A conversation with Cole Nussbaumer Knaflic, who literally wrote the book on data storytelling

Cover page of Storytelling with Data: Let’s Practice! by Cole Nussbaumer Knaflic
Cover page of Storytelling with Data: Let’s Practice! by Cole Nussbaumer Knaflic
NUSSBAUMER KNAFLIC, Cole. Storytelling with Data: Let’s Practice! John Wiley & Sons. Hoboken, New Jersey. © 2019 Cole Nussbaumer Knaflic

Founded in 2010, storytelling with data, states as its mission: trying to “rid the world of ineffective graphs and help people elegantly communicate with data”. You may have visited the website, taken part in a #SWDChallenge, read one of their books or even participated in one of the numerous workshops their team leads around the globe.

Since I have begun working as a BI consultant almost 7 years ago, I have worked with different reporting tools to fulfill several clients’ requests for data on their business. I believe I was (and am still) improving and getting more comfortable with Excel, SSRS, Tableau, Power BI and other tools. However, no matter my technical expertise, I started to realize that even though clients’ were satisfied with the resulting reports, adoption and usage were not as high as I expected. I was answering the specs, but no matter how many “This is great! Exactly what I needed.” …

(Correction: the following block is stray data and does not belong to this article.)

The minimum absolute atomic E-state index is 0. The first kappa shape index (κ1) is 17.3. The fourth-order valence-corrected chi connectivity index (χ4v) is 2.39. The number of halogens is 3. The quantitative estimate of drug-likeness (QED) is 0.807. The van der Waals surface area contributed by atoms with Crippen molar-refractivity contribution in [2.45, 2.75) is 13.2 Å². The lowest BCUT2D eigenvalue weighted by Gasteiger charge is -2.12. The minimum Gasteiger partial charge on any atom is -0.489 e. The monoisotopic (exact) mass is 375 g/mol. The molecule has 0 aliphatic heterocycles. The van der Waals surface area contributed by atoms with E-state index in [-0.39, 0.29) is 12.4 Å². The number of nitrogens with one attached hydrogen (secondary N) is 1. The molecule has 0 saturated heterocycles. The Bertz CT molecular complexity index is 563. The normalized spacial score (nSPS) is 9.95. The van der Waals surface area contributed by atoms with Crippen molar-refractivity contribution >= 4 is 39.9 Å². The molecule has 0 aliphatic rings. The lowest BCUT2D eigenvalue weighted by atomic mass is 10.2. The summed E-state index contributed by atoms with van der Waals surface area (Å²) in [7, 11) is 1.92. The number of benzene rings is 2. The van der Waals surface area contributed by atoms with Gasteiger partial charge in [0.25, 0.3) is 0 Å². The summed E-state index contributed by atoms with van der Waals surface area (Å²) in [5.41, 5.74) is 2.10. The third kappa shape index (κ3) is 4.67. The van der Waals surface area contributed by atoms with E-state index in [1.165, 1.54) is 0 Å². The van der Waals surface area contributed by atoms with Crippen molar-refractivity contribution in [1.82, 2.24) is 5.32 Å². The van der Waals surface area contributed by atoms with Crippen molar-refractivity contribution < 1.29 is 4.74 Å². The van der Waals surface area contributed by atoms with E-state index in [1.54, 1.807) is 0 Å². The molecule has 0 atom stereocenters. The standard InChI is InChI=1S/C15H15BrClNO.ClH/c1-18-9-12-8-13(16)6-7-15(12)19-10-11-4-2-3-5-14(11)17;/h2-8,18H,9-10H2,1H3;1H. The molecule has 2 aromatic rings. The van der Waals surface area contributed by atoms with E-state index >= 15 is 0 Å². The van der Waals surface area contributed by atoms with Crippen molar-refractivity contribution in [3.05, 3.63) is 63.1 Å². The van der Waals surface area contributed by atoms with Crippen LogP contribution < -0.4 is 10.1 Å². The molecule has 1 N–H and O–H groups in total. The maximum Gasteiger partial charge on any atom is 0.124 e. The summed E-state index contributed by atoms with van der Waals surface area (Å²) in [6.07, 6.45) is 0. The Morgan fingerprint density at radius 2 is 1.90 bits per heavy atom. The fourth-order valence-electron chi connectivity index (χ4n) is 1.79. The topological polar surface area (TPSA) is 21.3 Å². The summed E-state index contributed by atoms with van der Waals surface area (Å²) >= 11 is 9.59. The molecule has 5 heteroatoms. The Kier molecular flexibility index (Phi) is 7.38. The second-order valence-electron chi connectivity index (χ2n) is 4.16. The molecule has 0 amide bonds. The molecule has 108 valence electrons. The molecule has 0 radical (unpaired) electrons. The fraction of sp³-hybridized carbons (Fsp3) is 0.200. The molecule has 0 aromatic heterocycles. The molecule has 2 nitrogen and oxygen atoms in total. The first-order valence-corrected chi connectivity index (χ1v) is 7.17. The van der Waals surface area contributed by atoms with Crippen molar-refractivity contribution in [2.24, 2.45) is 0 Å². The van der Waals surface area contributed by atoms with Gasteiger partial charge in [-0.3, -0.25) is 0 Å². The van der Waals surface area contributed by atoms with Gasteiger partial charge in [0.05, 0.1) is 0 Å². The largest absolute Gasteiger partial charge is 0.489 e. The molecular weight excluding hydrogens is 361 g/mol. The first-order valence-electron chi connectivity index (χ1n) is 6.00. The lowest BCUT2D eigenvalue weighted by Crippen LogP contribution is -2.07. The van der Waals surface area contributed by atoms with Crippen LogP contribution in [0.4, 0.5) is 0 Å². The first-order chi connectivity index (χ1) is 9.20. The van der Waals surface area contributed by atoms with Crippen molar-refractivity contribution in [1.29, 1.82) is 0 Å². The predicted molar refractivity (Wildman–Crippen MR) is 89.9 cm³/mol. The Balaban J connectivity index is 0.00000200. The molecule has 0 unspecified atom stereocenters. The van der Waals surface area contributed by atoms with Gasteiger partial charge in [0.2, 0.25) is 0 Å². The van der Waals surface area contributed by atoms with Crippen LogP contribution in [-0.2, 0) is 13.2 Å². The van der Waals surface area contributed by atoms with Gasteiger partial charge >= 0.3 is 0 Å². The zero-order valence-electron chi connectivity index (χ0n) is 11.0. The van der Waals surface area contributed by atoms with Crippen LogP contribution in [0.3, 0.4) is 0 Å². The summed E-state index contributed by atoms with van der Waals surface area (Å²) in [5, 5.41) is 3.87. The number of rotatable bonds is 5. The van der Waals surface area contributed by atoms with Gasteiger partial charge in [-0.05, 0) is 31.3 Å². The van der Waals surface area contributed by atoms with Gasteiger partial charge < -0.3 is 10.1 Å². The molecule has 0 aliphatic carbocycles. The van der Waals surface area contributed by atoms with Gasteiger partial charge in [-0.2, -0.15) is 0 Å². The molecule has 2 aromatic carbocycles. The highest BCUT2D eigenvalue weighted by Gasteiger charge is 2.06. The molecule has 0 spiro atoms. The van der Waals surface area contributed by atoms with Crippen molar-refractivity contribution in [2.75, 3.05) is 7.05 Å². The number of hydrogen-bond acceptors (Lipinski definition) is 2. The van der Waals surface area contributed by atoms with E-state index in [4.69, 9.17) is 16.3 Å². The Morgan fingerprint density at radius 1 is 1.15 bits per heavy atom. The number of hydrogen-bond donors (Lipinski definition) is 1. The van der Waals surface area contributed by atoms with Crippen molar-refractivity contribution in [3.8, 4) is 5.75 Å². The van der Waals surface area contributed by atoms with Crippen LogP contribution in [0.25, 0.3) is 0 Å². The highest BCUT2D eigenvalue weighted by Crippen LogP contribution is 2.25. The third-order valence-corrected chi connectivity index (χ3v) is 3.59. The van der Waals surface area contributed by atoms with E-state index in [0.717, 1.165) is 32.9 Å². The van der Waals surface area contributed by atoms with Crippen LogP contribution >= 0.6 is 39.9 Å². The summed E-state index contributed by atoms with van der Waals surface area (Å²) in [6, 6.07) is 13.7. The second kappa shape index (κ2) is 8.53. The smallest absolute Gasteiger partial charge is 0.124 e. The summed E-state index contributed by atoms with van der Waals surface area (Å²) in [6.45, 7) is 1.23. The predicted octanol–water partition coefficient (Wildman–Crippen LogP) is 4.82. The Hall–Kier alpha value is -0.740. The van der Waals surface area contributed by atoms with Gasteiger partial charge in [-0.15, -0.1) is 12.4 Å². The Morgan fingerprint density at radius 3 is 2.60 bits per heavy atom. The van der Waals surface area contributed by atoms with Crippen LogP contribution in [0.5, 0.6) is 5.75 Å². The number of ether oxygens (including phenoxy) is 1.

Graphs are powerful, so designers have a responsibility to make sure that the decisions they make will lead to communication that is as truthful as can be.

An aerial view of a mountainous shoreline
An aerial view of a mountainous shoreline
“The larger the island of knowledge, the longer the shoreline of wonder.” — Pastor Ralph W. Sockman

When I started my data visualization journey, I focused on understanding and applying the “left brain” aspect of it: human perception, situation awareness, learning to work systematically with tools like Tableau and Power BI, and trying to develop skills in R and Python. Data viz was not an art to me; it was a branch of data science. As I was exposed to terms like data art and data visualization design, I gained…

Cole Nussbaumer Knaflic’s book is an accessible resource for data viz practitioners, clients, and everyone in between.

Three years ago, I was at a career crossroad. As a BI consultant, I had developed reports for different clients for a while. I always got rave reviews as a trainer while training staff on tools like Excel, SSRS, and Power BI, but started noticing that people still went back to their old ways once the training was over. As a developer (I could not dare call myself a designer then!), I was frustrated that, more often than not, my work was not adopted more widely. …

Charles Saulnier

Manager @LarochelleGC. Always looking to improve my viz and design skills, and share my passion with anyone who will hear me out :)

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